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Is social media really as big as we think it is?
We know that different social platforms tend to attract certain identifiable types of people, just like other kinds of media; however, not everyone uses every social media outlet.
In an effort to understand how social media platforms (Facebook, LinkedIn) work, try comparing them to older mass media networks (television). Facebook is like the CBS Network and their individual pages are like their television shows. Sure, they have millions and millions of more shows, but the principal remains the same.
Pinterest, Twitter, and Instagram are like networks too, but are smaller, less watched networks. LinkedIn is a bit of a different beast; with its unique audience, it’s less of a CBS network, and more like an ESPN or A&E.
Facebook is far and away the most used social media platform. In 2014, Pew Research Center found that 71% of online Americans use Facebook. Their closest competition is a tie between Pinterest and LinkedIn, both at 28%.
Facebook has users of all ages, ethnicity, and income levels, while the remaining platforms definitely have certain audiences that prefer them.
The following tables come from the Pew Research Center. There are several key takeaways. The adoption of Facebook by persons 50+ is of particular note. There is no other social media that has been able to attract that group like Facebook has. The almost universal acceptance by persons of all ethnicities is also of note.
Table 1: Facebook Demographics 4. 2015
Pinterest is second in percent of users at 31%. This is about a 10% increase from 2014, when they averaged 28% of adults according to the Pew Research Center. They are dominated by female usage, as well as winning with younger audiences.
Instagram is used primarily by younger people. In fact, look at the age breakdown. 53% of persons (internet users) 18-29 use Instagram, but that drops by more than half among persons 30-49, to only 25%. Instagram has also been adopted by black persons in greater numbers than whites or Hispanics.
LinkedIn is next in our review and really stands alone among social media platforms. In fact, it’s much more of a professional platform than a social media platform as we know it. You don’t post vacation pics or cat videos on LinkedIn, but you do look for career opportunities, network with other professionals, send business-related messages, and other similar interactions.
Twitter surprisingly has the lowest usage rate. It’s used by men more than women, and by far by younger persons rather than older. There is also a larger urban audience by percentage, than several of the other platforms.
How do you use these numbers?
You won’t just target 18-29 year olds on a social media platform, then buy a bunch of impressions aimed at them. In today’s marketing savvy world with its abundance of data, we’re able to target geographically, by income level, education, and so much more.
So, let’s say your target market is women aged 25-49. They are of all ethnicities, but generally have not gone to college and tend to live in urban areas. Where are you most likely to find them?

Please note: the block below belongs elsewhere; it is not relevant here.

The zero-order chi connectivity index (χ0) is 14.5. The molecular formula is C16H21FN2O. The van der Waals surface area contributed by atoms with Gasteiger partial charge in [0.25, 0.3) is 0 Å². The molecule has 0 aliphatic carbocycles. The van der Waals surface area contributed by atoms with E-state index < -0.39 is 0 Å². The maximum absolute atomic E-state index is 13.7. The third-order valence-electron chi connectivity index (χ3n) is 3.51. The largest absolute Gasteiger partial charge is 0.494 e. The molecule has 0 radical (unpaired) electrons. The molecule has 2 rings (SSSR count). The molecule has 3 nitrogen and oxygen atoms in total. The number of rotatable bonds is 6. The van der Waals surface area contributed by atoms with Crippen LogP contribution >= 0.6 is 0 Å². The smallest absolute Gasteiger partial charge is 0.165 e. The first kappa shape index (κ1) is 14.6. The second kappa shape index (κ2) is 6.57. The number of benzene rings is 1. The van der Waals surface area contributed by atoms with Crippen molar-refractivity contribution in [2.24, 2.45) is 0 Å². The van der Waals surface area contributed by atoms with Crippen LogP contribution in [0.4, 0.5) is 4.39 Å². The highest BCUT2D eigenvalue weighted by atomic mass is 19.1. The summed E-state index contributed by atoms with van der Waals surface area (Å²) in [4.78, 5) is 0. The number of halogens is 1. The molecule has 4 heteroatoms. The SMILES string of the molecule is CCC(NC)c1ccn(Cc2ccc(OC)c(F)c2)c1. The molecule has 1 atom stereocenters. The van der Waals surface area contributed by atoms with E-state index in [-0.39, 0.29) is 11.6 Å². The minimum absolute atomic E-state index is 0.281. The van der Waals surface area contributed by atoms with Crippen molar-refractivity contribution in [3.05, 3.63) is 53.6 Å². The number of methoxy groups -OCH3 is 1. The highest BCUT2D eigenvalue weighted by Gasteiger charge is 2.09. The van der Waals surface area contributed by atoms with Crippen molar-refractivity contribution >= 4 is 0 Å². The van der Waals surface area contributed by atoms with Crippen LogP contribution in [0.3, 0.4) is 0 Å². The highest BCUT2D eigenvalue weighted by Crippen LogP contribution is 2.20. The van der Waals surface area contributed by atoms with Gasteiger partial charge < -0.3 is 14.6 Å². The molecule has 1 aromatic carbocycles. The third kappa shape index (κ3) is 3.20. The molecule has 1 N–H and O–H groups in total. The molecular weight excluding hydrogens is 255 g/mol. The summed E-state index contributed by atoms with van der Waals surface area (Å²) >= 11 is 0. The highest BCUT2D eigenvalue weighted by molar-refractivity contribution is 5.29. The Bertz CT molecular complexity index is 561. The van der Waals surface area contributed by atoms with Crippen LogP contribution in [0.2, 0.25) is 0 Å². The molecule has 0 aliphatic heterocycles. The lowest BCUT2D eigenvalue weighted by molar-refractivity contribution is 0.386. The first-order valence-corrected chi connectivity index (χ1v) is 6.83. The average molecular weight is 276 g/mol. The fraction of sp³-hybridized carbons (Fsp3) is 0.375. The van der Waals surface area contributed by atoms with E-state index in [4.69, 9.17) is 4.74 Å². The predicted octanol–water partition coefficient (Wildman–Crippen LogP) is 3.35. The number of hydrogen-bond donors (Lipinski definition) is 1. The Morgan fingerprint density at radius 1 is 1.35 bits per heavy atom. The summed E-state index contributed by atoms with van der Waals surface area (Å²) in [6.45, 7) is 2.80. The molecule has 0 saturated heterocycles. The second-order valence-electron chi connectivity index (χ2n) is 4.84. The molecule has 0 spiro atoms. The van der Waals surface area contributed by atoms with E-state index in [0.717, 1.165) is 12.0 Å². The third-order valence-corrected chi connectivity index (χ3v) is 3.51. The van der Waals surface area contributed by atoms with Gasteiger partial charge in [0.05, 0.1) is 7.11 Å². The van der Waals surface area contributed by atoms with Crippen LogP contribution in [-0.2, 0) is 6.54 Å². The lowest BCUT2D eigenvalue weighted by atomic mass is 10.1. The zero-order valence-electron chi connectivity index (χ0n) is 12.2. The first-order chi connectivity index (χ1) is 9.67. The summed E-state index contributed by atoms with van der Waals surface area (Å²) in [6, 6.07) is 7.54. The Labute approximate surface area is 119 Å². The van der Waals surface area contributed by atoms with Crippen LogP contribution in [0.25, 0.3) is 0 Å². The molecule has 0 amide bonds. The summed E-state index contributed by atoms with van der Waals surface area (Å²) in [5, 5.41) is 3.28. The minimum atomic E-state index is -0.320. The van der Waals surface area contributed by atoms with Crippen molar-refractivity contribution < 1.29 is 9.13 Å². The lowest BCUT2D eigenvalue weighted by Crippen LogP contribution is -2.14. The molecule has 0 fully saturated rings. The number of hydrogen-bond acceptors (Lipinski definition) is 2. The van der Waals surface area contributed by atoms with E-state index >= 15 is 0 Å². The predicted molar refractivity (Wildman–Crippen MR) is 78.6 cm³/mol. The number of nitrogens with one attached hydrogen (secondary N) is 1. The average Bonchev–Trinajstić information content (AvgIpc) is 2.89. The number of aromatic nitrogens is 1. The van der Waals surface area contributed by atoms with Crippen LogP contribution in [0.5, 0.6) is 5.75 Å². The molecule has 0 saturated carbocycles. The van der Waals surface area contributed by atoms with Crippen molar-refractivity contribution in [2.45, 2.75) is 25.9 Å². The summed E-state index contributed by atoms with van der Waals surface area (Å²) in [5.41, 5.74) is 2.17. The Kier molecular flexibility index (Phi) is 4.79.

You can find these audiences on most of the social media platforms, except for LinkedIn, which as pointed out, has a rather more unique and narrow focus. The question then comes down to which social media might offer the best first option for this market.
It’s also important to note that we are not discussing price. That’s, of course, a major factor, but for the sake of this article, we’re assuming that all costs are relative. You can certainly be able to find these audiences on Facebook, but how about the other platforms?
Target Market #1: Women, 25-49, of all ethnicities
Pinterest: There is a strong use by our age demographic, but it’s not used in great numbers by our education and home location demographic.
Instagram: The Instagram audience is young. We will have a tough time finding 30-49 year-olds here.
Twitter: This could be a match. There is good usage by the age demographic and many Twitter users are urban. The average Twitter user is more educated than our target, but we could still find our demo in strong enough numbers to warrant a closer look. It’s at this point, that cost, platform usage, mobile importance and more will come into play.
Target Market #2: Men, 45+, with health insurance, all education levels
Pinterest: Pinterest is predominantly a female product, so this isn’t ideal
Instagram: Instagram is too young and too female
LinkedIn: This is a very good match for this demographic. This isn’t the ideal platform for B2C products and services, from a strictly demographic standpoint, but a look through creative lenses might present something interesting
Target Market #3: Women, 18-49, live within two miles of retail locations, lower socio-economic status
The ability to geographically target within parameters as tight as two miles, is a great benefit of digital advertising; radio and television cannot achieve this. If you’re trying to drive local traffic to a retail location, digital ads can eliminate a lot of wasteful spending. In order to reach this target market, you would consider Facebook, Instagram, and Pinterest.
There are other factors you would consider such as time spent on the platform and how it performs on mobile if that is important to you.
It’s also important to note that you will more than likely you would buy a group of websites that reach your target market rather than simply buying one single platform. I’s important to know that each platform is preferred by slightly different markets and that each platform is used in a different way.